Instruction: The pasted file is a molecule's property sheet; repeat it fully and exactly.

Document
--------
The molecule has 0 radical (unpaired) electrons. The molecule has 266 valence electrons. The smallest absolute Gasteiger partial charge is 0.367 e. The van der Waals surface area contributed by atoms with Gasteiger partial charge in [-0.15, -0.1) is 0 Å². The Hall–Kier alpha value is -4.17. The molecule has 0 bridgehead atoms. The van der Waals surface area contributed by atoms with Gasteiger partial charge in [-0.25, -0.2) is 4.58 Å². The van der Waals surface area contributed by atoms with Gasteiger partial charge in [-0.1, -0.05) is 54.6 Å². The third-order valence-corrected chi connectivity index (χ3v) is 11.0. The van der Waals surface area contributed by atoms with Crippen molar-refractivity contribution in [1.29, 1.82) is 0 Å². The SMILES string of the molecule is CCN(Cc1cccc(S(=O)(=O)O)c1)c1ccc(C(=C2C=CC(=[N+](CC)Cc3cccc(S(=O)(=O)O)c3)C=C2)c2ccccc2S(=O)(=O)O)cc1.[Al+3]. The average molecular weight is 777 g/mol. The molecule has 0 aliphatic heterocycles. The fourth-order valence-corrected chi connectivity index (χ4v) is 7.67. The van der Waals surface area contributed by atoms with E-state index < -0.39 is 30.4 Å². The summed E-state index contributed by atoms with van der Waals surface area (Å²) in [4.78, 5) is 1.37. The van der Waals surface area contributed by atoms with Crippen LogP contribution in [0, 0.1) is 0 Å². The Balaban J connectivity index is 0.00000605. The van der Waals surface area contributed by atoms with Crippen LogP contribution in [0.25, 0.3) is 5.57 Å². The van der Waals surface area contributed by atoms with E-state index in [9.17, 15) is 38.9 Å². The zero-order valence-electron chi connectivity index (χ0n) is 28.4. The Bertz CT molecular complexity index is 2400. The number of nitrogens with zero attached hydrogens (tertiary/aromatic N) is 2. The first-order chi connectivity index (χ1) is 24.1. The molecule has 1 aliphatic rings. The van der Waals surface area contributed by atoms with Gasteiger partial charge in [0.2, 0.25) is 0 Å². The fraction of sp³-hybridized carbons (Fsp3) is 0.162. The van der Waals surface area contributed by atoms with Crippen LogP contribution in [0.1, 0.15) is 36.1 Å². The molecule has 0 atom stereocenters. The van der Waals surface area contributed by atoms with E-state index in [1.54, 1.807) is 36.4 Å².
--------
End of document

The molecule has 0 radical (unpaired) electrons. The molecule has 266 valence electrons. The smallest absolute Gasteiger partial charge is 0.367 e. The van der Waals surface area contributed by atoms with Gasteiger partial charge in [-0.15, -0.1) is 0 Å². The Hall–Kier alpha value is -4.17. The molecule has 0 bridgehead atoms. The van der Waals surface area contributed by atoms with Gasteiger partial charge in [-0.25, -0.2) is 4.58 Å². The van der Waals surface area contributed by atoms with Gasteiger partial charge in [-0.1, -0.05) is 54.6 Å². The third-order valence-corrected chi connectivity index (χ3v) is 11.0. The van der Waals surface area contributed by atoms with Crippen molar-refractivity contribution in [1.29, 1.82) is 0 Å². The SMILES string of the molecule is CCN(Cc1cccc(S(=O)(=O)O)c1)c1ccc(C(=C2C=CC(=[N+](CC)Cc3cccc(S(=O)(=O)O)c3)C=C2)c2ccccc2S(=O)(=O)O)cc1.[Al+3]. The average molecular weight is 777 g/mol. The molecule has 0 aliphatic heterocycles. The fourth-order valence-corrected chi connectivity index (χ4v) is 7.67. The van der Waals surface area contributed by atoms with E-state index < -0.39 is 30.4 Å². The summed E-state index contributed by atoms with van der Waals surface area (Å²) in [4.78, 5) is 1.37. The van der Waals surface area contributed by atoms with Crippen LogP contribution in [0, 0.1) is 0 Å². The Balaban J connectivity index is 0.00000605. The van der Waals surface area contributed by atoms with Crippen LogP contribution in [0.25, 0.3) is 5.57 Å². The van der Waals surface area contributed by atoms with E-state index in [9.17, 15) is 38.9 Å². The zero-order valence-electron chi connectivity index (χ0n) is 28.4. The Bertz CT molecular complexity index is 2400. The number of nitrogens with zero attached hydrogens (tertiary/aromatic N) is 2. The first-order chi connectivity index (χ1) is 24.1. The molecule has 1 aliphatic rings. The van der Waals surface area contributed by atoms with Gasteiger partial charge in [0.2, 0.25) is 0 Å². The fraction of sp³-hybridized carbons (Fsp3) is 0.162. The van der Waals surface area contributed by atoms with Crippen LogP contribution in [0.1, 0.15) is 36.1 Å². The molecule has 0 atom stereocenters. The van der Waals surface area contributed by atoms with E-state index in [1.54, 1.807) is 36.4 Å².